Enjoy a lawn that’s healthy and pleasant for the whole family. Don’t let pests infest your beautiful lawn ruining whole patches of your grass in their hunger to thrive. Where you have a history of activity or conditions that favor infestation, keep out the insects through our prescribed lawn treatment, tailored individually to meet your lawn’s needs and optimize its performance.
You might think it’s drought, but the dry, damaged areas of your lawn near walkways and driveways could be chinch bug damage. These insects usually damage the lawn during the summer, when temperatures are in the high 70’s and above.
Symptoms first appear as bleached looking dead grass. If not stopped in their tracks, Chinch bugs can continue to spread into new turf, destroying large areas of your lawn. Chinch bugs release a toxin that will continue to damage your grass, making recovery of your lawn difficult in the case of severe chinch bug damage.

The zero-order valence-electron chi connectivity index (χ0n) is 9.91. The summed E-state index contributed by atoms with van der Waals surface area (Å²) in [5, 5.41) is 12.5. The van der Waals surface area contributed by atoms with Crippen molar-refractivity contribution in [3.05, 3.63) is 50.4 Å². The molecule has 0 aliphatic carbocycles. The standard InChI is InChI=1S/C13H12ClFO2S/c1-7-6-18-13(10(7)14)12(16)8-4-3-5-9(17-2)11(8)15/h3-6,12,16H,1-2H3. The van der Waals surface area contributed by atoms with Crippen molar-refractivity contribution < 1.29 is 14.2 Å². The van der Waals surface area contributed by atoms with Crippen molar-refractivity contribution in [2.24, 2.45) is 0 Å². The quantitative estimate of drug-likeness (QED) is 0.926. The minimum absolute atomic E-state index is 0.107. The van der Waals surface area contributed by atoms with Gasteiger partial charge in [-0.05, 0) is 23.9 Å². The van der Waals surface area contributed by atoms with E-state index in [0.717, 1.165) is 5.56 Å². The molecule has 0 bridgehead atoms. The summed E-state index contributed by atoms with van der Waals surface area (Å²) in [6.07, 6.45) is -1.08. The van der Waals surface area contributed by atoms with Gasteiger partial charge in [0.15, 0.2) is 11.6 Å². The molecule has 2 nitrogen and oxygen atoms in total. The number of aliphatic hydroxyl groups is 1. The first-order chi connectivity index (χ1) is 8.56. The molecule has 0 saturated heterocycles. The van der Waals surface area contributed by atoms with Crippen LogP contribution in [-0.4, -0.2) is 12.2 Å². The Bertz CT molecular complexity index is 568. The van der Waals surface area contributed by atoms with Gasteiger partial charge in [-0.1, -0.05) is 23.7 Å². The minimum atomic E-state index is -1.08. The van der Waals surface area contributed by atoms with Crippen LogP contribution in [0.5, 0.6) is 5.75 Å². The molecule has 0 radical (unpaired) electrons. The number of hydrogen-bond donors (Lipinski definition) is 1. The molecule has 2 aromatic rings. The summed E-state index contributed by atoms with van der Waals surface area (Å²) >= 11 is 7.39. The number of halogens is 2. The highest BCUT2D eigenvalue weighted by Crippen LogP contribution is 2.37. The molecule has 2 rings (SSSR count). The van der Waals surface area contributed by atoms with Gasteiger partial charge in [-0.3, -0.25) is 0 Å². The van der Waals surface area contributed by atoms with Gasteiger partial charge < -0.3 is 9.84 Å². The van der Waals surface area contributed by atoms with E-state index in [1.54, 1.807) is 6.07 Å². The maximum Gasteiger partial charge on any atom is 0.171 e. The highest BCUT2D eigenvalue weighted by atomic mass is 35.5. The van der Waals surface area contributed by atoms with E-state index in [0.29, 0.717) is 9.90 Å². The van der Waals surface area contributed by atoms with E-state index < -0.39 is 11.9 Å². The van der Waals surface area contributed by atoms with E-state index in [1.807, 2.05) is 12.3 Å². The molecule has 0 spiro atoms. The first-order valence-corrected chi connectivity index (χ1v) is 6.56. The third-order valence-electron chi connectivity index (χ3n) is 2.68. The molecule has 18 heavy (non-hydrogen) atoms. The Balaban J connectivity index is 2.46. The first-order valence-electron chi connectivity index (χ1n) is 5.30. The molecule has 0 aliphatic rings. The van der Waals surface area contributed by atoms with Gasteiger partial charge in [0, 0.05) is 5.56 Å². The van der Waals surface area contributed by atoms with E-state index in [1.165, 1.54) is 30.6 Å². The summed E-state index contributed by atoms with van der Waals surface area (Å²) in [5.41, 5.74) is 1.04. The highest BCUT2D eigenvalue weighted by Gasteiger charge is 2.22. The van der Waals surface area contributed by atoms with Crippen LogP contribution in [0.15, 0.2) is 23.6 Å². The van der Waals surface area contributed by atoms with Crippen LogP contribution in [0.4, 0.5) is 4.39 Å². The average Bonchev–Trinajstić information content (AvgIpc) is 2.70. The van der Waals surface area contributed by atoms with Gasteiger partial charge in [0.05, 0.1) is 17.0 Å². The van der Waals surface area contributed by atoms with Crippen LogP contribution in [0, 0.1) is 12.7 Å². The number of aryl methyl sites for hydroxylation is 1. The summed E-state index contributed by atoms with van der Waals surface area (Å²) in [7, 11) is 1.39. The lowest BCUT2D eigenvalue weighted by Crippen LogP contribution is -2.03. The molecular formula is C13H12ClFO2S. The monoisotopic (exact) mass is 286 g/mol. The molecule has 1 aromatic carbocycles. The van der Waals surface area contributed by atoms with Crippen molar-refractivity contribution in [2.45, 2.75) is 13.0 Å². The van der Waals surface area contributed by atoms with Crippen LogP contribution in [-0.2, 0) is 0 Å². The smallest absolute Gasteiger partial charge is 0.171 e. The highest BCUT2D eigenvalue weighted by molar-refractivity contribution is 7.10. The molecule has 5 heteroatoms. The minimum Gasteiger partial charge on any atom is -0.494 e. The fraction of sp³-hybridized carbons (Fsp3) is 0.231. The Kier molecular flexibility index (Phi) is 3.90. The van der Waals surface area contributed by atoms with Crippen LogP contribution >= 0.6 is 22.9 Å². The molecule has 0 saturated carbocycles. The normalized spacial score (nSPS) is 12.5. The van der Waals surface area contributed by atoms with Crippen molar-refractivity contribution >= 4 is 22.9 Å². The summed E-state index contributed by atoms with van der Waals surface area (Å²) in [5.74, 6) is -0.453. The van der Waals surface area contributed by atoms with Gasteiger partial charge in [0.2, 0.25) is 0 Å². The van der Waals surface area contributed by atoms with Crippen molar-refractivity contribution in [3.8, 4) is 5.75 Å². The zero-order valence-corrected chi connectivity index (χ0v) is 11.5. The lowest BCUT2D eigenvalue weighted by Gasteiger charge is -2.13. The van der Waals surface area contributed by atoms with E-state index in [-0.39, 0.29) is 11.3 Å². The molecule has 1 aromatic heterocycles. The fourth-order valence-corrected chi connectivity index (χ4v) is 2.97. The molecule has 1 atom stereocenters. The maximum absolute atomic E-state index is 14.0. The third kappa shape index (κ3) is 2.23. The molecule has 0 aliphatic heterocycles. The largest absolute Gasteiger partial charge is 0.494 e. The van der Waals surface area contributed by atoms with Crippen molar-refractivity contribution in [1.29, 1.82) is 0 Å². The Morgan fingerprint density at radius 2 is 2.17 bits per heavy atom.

Chinch bugs can be identified as active, reddish nymphs, with a band of white on their back, feeding on the grass plants of your lawn. They become darker as they grow older, and in the adult stage, have black bodies with white, folded wings. When mature, they measure 1/6 of an inch. They are slow moving insects, and don’t hop, jump or fly.
To test for Chinch bugs, simply remove both ends from a metal can and press it into the ground, next to the damaged area of your lawn. Fill the can with water. If Chinch bugs are present in your lawn, they will float to the surface. Usually, the outer margin of the injured area of your lawn is a good place to look.
Another method of detecting the presence of the pests is to water small areas heavily, covering them with a white cloth. Shortly, the bugs will crawl up the grass blades, clinging to the surface of the cloth where they can easily be seen by turning the cloth over.
Chinch bugs should be dealt with directly through a proper lawn treatment. Call your Highpoint Lawn Service representative today to discuss how to best treat your Chinch bug infestation.